Publication in Economics, Politics and Public Policy in East Asia and the Pacific

Solomon Islands

Tough choices dealing with COVID-19 in the Pacific

A Fijian family board their canoe as a sunset lights up the sky behind an island's mountain range in Suva 28 April, 2004 (Photo: Reuters/Gray).

Author: Tess Newton Cain, Griffith Asia Institute

In the Pacific islands region, the COVID-19 story is one of contrasts. There have been few confirmed cases of infection. Many Pacific island countries are COVID-19-free thanks to the swift and decisive actions of governments in closing borders early and keeping them firmly shut. But the danger is not over yet so there is no room for complacency. Significant risk factors are still present in Pacific island countries, including a prevalence of chronic disease and weak healthcare systems despite recent international efforts to provide support by way of funding and equipment.

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Currents of change in the Pacific dwarfed by rising tides

Officials count ballots in Buka, Bougainville, Papua New Guinea, 11 December 2019 (Photo: Reuters/BRC/Jeremy Miller).

Author: Kerryn Baker, ANU

The past year has been a time of considerable change for the Pacific Islands, with new leadership, new partnerships and even the potential for new nations all coming into being. The one constant is the enduring threat of climate change, with 2019 ultimately a disappointing year for Pacific climate activists. Read more…

Does it matter if Taiwan loses formal recognition?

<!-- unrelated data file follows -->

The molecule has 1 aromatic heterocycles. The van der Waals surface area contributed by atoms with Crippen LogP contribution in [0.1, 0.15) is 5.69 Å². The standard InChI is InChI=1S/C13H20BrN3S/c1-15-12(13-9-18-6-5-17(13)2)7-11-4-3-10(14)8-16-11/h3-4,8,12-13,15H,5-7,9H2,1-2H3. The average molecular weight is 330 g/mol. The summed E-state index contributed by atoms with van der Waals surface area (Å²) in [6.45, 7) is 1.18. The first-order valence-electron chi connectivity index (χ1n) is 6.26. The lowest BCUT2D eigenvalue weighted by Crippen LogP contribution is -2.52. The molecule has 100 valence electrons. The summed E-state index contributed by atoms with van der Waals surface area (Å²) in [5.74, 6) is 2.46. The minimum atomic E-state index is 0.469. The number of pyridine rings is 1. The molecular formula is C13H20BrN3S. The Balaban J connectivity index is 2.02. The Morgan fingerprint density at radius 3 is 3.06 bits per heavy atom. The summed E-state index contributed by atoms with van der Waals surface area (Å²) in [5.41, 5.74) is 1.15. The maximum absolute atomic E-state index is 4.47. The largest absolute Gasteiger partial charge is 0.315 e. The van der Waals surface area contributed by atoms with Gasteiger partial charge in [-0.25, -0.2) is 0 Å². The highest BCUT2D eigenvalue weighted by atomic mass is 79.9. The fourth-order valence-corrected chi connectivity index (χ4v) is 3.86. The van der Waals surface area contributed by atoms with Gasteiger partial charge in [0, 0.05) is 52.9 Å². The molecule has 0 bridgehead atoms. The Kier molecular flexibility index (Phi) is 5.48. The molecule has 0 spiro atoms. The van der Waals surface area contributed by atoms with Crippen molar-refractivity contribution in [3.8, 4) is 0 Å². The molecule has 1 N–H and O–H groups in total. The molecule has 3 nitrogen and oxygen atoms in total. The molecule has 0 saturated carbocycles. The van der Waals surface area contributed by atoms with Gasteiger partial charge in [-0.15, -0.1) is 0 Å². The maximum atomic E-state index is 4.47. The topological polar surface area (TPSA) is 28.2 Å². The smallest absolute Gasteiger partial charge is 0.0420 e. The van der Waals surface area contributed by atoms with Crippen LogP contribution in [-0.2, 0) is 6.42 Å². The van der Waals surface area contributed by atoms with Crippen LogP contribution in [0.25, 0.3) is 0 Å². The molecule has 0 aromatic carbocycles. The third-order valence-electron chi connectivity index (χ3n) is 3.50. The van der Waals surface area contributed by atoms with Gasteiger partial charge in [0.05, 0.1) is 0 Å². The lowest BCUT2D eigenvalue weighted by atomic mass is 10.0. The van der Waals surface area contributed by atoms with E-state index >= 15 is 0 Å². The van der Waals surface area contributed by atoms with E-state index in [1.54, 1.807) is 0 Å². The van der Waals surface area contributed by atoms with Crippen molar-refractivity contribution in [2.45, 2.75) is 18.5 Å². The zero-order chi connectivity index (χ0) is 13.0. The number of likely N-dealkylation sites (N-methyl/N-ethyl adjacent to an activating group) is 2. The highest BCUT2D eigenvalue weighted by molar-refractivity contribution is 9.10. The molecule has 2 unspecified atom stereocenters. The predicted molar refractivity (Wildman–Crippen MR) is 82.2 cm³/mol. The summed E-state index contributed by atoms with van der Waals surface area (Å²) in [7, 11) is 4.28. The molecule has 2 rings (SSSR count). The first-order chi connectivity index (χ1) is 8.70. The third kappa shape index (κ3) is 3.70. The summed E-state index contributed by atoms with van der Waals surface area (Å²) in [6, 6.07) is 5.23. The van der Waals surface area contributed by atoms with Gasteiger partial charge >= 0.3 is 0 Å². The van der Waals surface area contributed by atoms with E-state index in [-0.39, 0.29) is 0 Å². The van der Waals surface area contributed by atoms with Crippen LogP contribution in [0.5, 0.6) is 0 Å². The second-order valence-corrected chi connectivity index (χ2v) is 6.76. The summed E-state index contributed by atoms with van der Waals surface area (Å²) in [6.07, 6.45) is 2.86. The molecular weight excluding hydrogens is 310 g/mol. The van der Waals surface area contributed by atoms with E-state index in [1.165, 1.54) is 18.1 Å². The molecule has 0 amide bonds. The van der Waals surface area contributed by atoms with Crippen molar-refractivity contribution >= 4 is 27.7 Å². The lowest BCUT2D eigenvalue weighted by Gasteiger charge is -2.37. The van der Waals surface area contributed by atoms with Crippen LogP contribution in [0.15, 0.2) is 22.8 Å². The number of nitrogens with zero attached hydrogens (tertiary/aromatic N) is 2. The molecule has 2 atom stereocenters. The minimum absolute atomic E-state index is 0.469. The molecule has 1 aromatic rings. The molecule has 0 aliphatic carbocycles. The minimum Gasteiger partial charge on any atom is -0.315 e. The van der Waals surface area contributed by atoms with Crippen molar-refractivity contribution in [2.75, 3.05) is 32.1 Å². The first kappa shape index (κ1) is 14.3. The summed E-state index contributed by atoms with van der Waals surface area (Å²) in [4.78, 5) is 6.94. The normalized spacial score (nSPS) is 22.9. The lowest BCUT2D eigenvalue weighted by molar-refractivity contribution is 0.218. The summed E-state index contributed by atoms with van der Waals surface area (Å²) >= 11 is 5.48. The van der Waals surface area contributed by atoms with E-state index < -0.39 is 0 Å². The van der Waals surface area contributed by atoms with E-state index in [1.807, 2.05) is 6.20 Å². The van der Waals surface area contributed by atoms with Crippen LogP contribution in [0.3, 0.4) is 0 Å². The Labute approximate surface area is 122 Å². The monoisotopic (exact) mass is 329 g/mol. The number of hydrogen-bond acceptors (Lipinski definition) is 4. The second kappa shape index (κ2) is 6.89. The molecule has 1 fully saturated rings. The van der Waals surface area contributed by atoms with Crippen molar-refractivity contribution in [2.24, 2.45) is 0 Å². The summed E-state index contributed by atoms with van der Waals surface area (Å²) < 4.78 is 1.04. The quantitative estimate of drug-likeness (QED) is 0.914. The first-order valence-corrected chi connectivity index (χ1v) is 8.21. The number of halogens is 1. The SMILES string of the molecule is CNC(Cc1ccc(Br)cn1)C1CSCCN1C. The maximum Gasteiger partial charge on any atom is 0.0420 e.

Chinese State Councillor and Foreign Minister Wang Yi and Solomon Islands Foreign Minister Jeremiah Manele attend a signing ceremony at the Great Hall of the People in Beijing, China, 9 October 2019 (Photo: Reuters/Thomas Peter).

Author: Timothy Rich, Western Kentucky University

In September 2019 both Solomon Islands and Kiribati ended diplomatic relations with Taiwan (formally the Republic of China), leaving the country with formal recognition from only 15 countries. This follows the departure since 2016 of five other diplomatic partners: Sao Tome and Principe, Panama, Burkina Faso, the Dominican Republic and El Salvador. But the importance of this may be overstated. Read more…

Taiwan’s Pacific losses

Author: Michael Mazza, AEI

In late September 2019, Solomon Islands and Kiribati severed their diplomatic relations with the Republic of China (Taiwan). The moves are, at once, largely insignificant and of great importance to Taiwan’s national security interests. Read more…

Why Australian aid’s infrastructure fixation won’t be a boon for the Pacific

Local residents sit outside their damaged homes surrounded by debris on a street after Cyclone Pam hit Port Vila, Vanuatu, 15 March 2015. (Photo: Reuters/Kris Paras)

Author: Terence Wood, ANU

The need for infrastructure in poorer parts of the Pacific is obvious. Outside of urban areas, once-paved roads are now muddy tracks. On some islands, planes land on grass runways that are frequently closed by rain. In some places, small boats take hours to move cargo from ships moored off coasts deprived of wharves.

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Sogavare shakes up Solomon Islands’ development strategy

Workers inspect a fleet of earth-moving trucks, Solomon Islands (Photo: Reuters/James Regan).

Authors: Charles Hawksley, University of Wollongong, and Nichole Georgeou, Western Sydney University

On 1 June this year, newly-elected Prime Minister of Solomon Islands Manasseh Sogavare launched his Democratic Coalition Government for Advancement’s (DCGA) First 100-Days Policy Framework in the country’s capital, Honiara. Read more…

China constrained as much as controlling in the South Pacific

A view of the Rock Islands of Palau. Picture taken 5 August 2018. (Photo: REUTERS/Farah Master)

Author: Denghua Zhang, ANU

China’s engagement with the states of the South Pacific Ocean has accelerated in recent years. But while policymakers and academics increasingly talk about China’s growing influence, Beijing actually operates in the region under a number of constraints.

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The politics of riots in the Solomon Islands